Pricing will probably be the big driver of future success, as the tech all seems similar. We shall see.
 
I've never used a signaling device other than a PLB (which I never had to activate), so I don't know how important breadcrumbs are for those who just want to have the ability to send "check in okay" texts or an SOS. But one of the videos does say that breadcrumbing is planned for future models.



I could be wrong, but I don't see satellite phoning as being a necessary or desirable feature for the billions of average users in cities and suburbia. For wilderness trippers, satellite-enabled cell phones might be worth it but are likely to be quite expensive. The Defy seems to be significantly less expensive than any other satellite texting/SOS device on the market today.

Pricing will probably be the big driver of future success, as the tech all seems similar. We
I've never used a signaling device other than a PLB (which I never had to activate), so I don't know how important breadcrumbs are for those who just want to have the ability to send "check in okay" texts or an SOS. But one of the videos does say that breadcrumbing is planned for future models.



I could be wrong, but I don't see satellite phoning as being a necessary or desirable feature for the billions of average users in cities and suburbia. For wilderness trippers, satellite-enabled cell phones might be worth it but are likely to be quite expensive. The Defy seems to be significantly less expensive than any other satellite texting/SOS device on the market today.

Pricing will probably be the big driver of future success, as the tech all seems similar. We shall see.

New iPhones come with the ability to send locations and SOS messages via satellite.


The tracking feature is important to me because I ride a dual sport motorcycle. I could be miles from where people expect me to be. If I crashed and was unable to activate the SOS button, people would know the general area that I was in. This applies to any back country activities. When people go missing in the back country, they are often not found where the searchers expected.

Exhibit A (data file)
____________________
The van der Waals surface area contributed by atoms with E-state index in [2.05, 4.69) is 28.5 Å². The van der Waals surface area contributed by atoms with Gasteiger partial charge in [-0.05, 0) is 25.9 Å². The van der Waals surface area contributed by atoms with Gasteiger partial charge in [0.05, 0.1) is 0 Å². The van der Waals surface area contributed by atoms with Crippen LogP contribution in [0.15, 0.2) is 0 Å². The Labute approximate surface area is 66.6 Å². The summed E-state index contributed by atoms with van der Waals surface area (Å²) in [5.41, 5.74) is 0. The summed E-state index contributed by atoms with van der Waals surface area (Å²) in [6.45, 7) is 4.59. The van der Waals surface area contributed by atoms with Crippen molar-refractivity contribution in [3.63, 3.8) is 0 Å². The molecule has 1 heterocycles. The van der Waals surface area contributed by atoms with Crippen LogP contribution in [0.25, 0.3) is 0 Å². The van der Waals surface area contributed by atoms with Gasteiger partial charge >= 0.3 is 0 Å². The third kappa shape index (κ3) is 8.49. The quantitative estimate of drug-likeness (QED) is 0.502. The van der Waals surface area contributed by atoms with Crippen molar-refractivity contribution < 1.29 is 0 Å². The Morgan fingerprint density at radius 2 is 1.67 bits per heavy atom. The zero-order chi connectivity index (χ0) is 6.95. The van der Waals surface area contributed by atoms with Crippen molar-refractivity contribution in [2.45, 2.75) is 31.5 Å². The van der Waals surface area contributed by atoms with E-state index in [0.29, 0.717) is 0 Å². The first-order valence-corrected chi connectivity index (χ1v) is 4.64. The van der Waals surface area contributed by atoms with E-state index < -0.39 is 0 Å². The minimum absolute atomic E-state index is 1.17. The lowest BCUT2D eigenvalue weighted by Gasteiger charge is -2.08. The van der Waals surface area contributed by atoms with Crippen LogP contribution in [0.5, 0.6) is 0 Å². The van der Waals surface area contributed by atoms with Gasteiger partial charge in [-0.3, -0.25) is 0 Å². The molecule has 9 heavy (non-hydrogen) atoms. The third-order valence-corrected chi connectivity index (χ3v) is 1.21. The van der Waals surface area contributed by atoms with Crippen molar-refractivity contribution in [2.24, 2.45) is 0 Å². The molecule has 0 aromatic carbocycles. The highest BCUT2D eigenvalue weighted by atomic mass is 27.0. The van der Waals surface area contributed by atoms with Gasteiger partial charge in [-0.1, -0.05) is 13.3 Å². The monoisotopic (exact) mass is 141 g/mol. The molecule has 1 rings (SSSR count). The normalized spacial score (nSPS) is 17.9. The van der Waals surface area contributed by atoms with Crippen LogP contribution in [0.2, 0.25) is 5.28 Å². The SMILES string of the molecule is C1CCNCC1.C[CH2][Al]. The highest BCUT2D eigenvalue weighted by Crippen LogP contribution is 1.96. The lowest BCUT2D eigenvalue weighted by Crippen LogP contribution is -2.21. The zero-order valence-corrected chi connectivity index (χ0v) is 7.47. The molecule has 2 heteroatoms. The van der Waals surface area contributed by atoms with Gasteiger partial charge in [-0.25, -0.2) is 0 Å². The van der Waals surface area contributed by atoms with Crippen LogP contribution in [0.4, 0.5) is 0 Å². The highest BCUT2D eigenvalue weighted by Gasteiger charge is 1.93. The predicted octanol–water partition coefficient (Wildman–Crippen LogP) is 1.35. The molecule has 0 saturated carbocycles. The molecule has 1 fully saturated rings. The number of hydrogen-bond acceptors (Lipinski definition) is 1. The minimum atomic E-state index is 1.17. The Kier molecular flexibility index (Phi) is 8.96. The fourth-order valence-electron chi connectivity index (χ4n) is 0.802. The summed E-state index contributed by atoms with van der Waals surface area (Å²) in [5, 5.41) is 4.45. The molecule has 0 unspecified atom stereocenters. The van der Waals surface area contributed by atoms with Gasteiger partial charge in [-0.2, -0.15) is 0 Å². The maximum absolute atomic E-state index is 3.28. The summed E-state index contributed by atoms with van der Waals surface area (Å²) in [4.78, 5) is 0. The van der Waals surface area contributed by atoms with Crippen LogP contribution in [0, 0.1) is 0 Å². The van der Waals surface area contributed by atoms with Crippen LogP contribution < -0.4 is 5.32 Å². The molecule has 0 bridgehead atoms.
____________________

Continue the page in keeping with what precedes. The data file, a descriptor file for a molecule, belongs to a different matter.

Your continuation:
Cost is a factor as well. I already own a SPOT device. I am not sure what the newer version costs, but I think mine was 75 dollars on sale. I think the newer basic one is about 150.00. My monthly premium is about 11.00 per month for the basic plan. The Defy unit basic plan is cheaper.
 
Another benifit of the Defy is actual 2 way messaging. With my old SPOT I can only send pre made messages to phones or emails and I do not recieve any conformation that they were received.

I do kind of like that I can't recieve messages ...
 
If I understand, I think the only shortcoming, and slight, is that the defy requires all to use an app. I think most others, Zoleo for sure, just uses the common text and email apps.

6 months ago I upgraded from Spot 2 to Zoleo for my wife's benefit, but I think today I'd go with Defy. Considerably less expensive plan. As it is, I suspect most ordinary cell phones will have satelite connectivity in a year or two at most.